Q. Are cantaloupe and honeydew melons nutritionally equivalent?

A. Not entirely. The clue to the major difference between them is color. The orange hue of cantaloupe indicates that it is an excellent source of beta carotene, which the body converts to vitamin A. A single cup of the melon more than meets the entire Recommended Dietary Allowance (RDA) for the nutrient. Honeydew, on the other hand, does not contain appreciable amounts of beta carotene.

Beyond that difference, the two are similar. A cup of either provides about 60 calories and meets the RDA for vitamin C. They also contain as much potassium as you would get from a cup of orange juice. And both provide small amounts of other vitamins and minerals.

Incidentally, 90 percent of the weight of both these fruits is water.

Q. I have noticed calcium chloride on the ingredients list of canned tomatoes. What purpose does it serve?

A. As they occur in growing plants, pectic substances -- components of fiber that help plant cells to adhere to one another -- are insoluble. With heat, they are converted to water-soluble pectin. This produces some separation of the cells and contributes to tenderness.

But in the case of tomatoes and certain other fruits and vegetables, it is important to maintain a degree of firmness. This is where calcium salts come in. They can combine with the pectin to form an insoluble compound called calcium pectate. When produced in the tissues of the tomatoes, this compound increases structural rigidity, thereby helping to maintain the desired texture.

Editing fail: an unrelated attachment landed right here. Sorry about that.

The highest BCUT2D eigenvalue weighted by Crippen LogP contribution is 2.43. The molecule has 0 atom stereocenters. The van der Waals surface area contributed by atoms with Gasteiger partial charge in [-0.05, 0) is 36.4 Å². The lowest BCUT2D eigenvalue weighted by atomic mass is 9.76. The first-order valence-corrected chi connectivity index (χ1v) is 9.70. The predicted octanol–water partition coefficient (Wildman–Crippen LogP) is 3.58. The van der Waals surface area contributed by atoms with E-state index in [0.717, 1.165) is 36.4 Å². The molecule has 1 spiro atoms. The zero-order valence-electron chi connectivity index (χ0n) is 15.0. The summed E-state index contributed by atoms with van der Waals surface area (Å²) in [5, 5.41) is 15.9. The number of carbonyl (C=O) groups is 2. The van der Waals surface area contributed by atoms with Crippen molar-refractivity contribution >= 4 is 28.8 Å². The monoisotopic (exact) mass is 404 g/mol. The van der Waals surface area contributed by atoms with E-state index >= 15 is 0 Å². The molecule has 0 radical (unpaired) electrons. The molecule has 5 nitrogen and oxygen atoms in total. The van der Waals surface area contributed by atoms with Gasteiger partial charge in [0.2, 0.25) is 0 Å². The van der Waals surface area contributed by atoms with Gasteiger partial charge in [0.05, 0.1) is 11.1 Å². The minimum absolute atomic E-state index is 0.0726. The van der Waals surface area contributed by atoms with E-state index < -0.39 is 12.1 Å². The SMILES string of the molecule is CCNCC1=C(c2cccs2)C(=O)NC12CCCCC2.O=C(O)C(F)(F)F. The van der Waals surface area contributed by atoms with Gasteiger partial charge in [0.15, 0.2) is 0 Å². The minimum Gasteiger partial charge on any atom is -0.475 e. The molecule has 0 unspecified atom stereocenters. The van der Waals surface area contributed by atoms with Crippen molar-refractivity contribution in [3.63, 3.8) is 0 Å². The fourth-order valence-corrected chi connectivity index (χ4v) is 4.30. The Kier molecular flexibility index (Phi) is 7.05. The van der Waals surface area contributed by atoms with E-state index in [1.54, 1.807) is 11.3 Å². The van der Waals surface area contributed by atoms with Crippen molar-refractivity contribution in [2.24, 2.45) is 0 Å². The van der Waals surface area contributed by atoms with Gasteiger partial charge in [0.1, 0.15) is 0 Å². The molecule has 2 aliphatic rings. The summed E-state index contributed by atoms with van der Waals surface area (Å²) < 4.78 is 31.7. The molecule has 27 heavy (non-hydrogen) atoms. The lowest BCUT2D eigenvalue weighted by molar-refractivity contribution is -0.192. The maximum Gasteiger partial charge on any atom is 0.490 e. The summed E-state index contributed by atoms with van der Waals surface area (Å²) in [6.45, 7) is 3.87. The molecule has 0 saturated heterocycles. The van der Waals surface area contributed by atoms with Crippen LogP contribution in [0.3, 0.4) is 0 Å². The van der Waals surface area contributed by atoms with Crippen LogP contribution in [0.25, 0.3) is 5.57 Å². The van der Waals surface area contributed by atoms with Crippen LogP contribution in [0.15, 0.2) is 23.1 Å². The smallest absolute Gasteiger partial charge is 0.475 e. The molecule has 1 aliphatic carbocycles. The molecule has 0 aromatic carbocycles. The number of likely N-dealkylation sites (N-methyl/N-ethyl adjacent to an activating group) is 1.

Q. Do breast-fed babies need iron supplements?

A. It appears that normal babies who get all of their nutrients from breast milk do not need an iron supplement until the second six months of life. It is true that human milk, like that from other mammals, is a poor source of iron. Moreover, the iron content of the milk if variable. Apparently, it is not related to the mother's iron status and tends to decline during the course of lactation. Yet about 50 percent of the iron it does contain is absorbed, making it the most available form of the nutrient. And normal infants are born with stores that can provide the remainder of what they need.